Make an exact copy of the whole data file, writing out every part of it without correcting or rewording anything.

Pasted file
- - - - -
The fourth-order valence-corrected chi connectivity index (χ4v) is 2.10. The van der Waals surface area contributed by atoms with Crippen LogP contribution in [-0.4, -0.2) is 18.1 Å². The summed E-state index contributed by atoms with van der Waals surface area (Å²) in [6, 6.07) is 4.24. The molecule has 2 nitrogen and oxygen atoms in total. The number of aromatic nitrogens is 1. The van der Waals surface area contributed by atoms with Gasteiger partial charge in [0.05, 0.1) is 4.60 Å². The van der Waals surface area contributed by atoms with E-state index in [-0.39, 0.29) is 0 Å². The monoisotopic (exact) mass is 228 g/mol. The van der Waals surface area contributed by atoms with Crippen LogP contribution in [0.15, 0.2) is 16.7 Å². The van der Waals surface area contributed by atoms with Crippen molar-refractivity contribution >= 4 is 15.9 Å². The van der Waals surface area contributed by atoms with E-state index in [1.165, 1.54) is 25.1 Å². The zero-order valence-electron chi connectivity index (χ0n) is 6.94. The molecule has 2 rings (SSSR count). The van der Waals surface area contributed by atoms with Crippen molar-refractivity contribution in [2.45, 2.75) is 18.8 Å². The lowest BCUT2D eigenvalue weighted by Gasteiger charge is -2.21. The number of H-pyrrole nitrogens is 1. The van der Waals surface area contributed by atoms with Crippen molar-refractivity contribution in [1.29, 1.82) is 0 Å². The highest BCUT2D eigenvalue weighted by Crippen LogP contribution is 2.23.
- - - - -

The fourth-order valence-corrected chi connectivity index (χ4v) is 2.10. The van der Waals surface area contributed by atoms with Crippen LogP contribution in [-0.4, -0.2) is 18.1 Å². The summed E-state index contributed by atoms with van der Waals surface area (Å²) in [6, 6.07) is 4.24. The molecule has 2 nitrogen and oxygen atoms in total. The number of aromatic nitrogens is 1. The van der Waals surface area contributed by atoms with Gasteiger partial charge in [0.05, 0.1) is 4.60 Å². The van der Waals surface area contributed by atoms with E-state index in [-0.39, 0.29) is 0 Å². The monoisotopic (exact) mass is 228 g/mol. The van der Waals surface area contributed by atoms with Crippen LogP contribution in [0.15, 0.2) is 16.7 Å². The van der Waals surface area contributed by atoms with Crippen molar-refractivity contribution >= 4 is 15.9 Å². The van der Waals surface area contributed by atoms with E-state index in [1.165, 1.54) is 25.1 Å². The zero-order valence-electron chi connectivity index (χ0n) is 6.94. The molecule has 2 rings (SSSR count). The van der Waals surface area contributed by atoms with Crippen molar-refractivity contribution in [2.45, 2.75) is 18.8 Å². The lowest BCUT2D eigenvalue weighted by Gasteiger charge is -2.21. The number of H-pyrrole nitrogens is 1. The van der Waals surface area contributed by atoms with Crippen molar-refractivity contribution in [1.29, 1.82) is 0 Å². The highest BCUT2D eigenvalue weighted by Crippen LogP contribution is 2.23.